In the morning we visited the rural enclave of Cu Chi, which during the Vietnam War villagers turned into a subterranean nightmare for American troops after US warplanes levelled their village. Their homes destroyed, they simply moved into more than 250 kilometers of tunnels – some of them 30 or 40 feet beneath the ground – giving the Viet Cong the means to attack and retreat, dodge and assault, hide then swarm.In the afternoon I shook the hand of a man with no arms, a victim of a landmine accident which took both of his arms above the elbows, his right eye, and his right leg. He was selling books at the War Remnants Museum (formerly, and appropriately, called the American War Crimes Museum). I spoke to him for awhile, bought some postcards for 100,000 Dong ($5), and got to hear his story. And I looked him in the eye and shook the stump of his arm when he extended it in greeting. In the evening we sat in the Sax n’ Art Jazz Cafe, listening to a Berklee School of Music-trained saxophonist/guitarist/singer take a small audience through an impressive playlist of American jazz and blues favorites. Such is the incredible contrast of Ho Chi Minh City. It’s roughly nine million inhabitants and four million motorbikes all scrambling simultaneously about in the sprawling urban center that boasts an impressive financial center alongside miserable hovels, a ragtag backpackers’ enclave of bars, hookers and dazed expats stumbling about that cozies up next to cosmopolitan shopping areas and French bakeries. It’s a city about to explode, it would seem, both from the humanity that continues to pour into the city (one guidebook estimated that the city will pass Hong Kong in population in the next decade, with an estimated twenty million people) and the construction and development rising from the soil everywhere you look. think of a very walkable New York combined with a bit of San Francisco, and toss in a heavy dose of Taipei or Hong Kong for commercial purposes’ sake, and you’ll be able to envision Saigon. And it’s a place where you don’t have to look hard to get a sense of what makes it tick. It’s the sort of place one can seek refuge from the sun in the shade of one of HCMC’s countless parks and find yourself, as we did, next to an 87-year-old philosopher and author who for the next 45 minutes shared his insights on love, life and the future of mankind. He is an ex Esso accountant who, as he told us several times during our conversation in perfect English, worked for 28 years with Americans. He quizzed us about the three essential ingredients to a contented life (love, spiritual health and family), and commented on the state of the world (“I am afraid the world is not wise..too much interest in money….”) He invited us to his home to continue our discussion and to meet his wife of 60 years, and accepted our explanation when we told him the visit would have to wait until the next time, as we had only one more day to experience the city. He left us with his prescription for a long, loving and happy marriage: respect, devotion, love and fidelity, gave us his card and earnestly asked us to call when we visit. It’s the sort of place where, walking out of an electronics store, you’ll bump into a fellow ex-pat named Lee who explained in a bit of a manic rave about his life as an ex-Marine who survived the front lines of the Vietnam War and has since returned several times. This time, he told us, it might be for good. “I stepped off the plane and thought to myself, ‘I’m home.'” he said.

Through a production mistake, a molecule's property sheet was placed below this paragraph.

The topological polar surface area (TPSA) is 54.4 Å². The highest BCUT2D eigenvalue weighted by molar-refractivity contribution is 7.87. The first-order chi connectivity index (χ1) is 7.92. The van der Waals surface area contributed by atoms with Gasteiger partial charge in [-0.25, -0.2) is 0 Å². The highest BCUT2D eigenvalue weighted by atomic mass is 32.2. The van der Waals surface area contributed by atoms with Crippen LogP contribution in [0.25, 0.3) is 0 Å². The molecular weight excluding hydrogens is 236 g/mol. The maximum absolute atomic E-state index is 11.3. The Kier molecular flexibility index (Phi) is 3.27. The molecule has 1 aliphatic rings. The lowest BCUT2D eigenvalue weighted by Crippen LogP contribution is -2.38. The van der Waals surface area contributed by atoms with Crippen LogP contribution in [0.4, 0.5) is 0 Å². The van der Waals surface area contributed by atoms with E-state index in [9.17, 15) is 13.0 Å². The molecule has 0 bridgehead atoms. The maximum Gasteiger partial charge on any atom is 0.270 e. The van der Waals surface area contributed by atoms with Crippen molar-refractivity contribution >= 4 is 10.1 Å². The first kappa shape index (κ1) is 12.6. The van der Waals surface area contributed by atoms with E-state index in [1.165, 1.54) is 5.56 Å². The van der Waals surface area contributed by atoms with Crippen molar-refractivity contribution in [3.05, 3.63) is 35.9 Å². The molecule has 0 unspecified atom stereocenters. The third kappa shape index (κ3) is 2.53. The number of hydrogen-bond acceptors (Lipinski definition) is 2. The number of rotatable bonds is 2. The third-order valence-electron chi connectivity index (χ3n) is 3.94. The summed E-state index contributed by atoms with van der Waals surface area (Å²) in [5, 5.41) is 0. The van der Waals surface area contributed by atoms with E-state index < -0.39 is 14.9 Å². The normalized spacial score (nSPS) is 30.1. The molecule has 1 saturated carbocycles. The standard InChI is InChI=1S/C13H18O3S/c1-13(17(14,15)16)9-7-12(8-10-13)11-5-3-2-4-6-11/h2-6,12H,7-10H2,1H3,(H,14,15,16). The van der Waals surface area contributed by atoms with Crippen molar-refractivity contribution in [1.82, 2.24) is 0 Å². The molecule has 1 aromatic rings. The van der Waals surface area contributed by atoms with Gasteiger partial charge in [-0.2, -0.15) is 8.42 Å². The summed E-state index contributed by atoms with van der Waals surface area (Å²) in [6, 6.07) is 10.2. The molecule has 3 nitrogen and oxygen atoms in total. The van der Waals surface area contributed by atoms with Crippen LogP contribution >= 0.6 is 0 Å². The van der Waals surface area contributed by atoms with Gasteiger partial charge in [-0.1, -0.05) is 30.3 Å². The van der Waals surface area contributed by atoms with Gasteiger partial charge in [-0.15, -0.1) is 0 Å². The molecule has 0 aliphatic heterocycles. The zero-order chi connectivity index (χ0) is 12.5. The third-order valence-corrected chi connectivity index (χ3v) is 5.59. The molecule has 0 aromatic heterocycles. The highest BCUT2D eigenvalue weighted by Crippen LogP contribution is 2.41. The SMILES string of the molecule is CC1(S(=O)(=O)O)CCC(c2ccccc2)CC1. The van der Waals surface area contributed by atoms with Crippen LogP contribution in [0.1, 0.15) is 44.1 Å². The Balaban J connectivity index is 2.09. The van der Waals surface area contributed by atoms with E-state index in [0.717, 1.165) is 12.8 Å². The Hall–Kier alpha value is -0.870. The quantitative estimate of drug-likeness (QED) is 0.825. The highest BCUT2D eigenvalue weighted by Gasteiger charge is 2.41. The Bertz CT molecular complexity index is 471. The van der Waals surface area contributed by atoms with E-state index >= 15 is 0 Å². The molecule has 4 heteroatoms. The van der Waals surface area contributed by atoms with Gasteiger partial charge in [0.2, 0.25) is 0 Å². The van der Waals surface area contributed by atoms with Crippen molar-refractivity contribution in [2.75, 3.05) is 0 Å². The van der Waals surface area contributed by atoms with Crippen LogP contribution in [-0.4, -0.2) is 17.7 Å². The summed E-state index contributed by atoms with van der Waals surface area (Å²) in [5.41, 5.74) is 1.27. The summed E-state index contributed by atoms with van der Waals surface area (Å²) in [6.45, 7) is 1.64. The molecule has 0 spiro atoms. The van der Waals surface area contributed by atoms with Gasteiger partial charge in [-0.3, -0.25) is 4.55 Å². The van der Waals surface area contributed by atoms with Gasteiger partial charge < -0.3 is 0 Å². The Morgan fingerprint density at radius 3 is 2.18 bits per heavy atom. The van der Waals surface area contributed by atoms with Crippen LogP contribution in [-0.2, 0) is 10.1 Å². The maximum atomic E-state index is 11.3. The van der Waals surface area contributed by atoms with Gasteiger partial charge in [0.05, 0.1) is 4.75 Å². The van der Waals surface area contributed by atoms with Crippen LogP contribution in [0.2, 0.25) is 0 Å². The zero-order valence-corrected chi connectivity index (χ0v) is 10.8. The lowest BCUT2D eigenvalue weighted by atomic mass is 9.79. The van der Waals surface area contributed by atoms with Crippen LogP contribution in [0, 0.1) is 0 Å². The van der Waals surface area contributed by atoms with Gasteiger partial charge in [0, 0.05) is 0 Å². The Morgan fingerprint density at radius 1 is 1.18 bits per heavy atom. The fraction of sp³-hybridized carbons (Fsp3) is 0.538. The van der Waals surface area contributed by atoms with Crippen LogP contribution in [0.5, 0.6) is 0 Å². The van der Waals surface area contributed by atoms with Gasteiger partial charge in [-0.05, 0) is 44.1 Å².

The Party is very present, from the banners, slogans and the helmets on the head of nearly every single motorbike rider, each of whom donned the protective devices after the government issued warnings of severe punishment for anyone who dared to defy the new helmet law a couple of years ago. The Party, it would appear, doesn’t mess around.
There’s the ever-present reminder of the Vietnam War (or, as they appropriately refer to it here, the American War), both in the tours to Cu Chi (where, distastefully and inappropriately, you can take your pick of an M-16 or AK 47 to fire live rounds into a sand bank after touring the tunnels and death traps locals prepared for American soldiers) and the War Remnants Museum.There’s the former US Embassy, and we looked up at the spot on the roof where the famous photograph recorded the last embassy personnel being airlifted out of Saigon before it fell. There’s the street corner outside of the city center where we stood, reading the memorial of the monk who self-immolated in protest of the persecution of Buddhists in the country and at once became a global icon for opposition to the war. War tourism doesn’t particularly interest me, but when we came to Vietnam I felt it important to try to understand and see the effects of US foreign policy firsthand. The irony will forever chill me that I now live in a part of the world that as a young man I would have done anything to avoid. Reminders of the war move about the streets in wheelchairs and on crutches, as there was with the man at the War Remnants Museum with whom we spoke. Men with no legs pumping arm-propelled wheelchairs about. Lots of prostheses. There’s often a glint in their eyes when you tell a local you’re from the US, a not unfriendly look of familiarity. I saw it just this morning in the eyes of a miniscule street vendor named Wat with whom I struck up a conversation with while I was waiting for coffee. He’s 52, just about my age, and had the look and feel about him of a veteran. We’d come to HCMC with no understanding of the language or culture but a little bit of historical perspective, but left it for Dalat with a great deal of respect for a vibrant culture that is very much on course to bring its 88 million people to the forefront of the world’s developed countries. I have little doubt we’ll be back to experience more of the city’s complex weave of sights and sounds – after all, it’s only a six-hour bus ride from Phnom Penh. Besides, we have a date for a conversation with an 87-year-old philosopher who would like for us to meet his wife.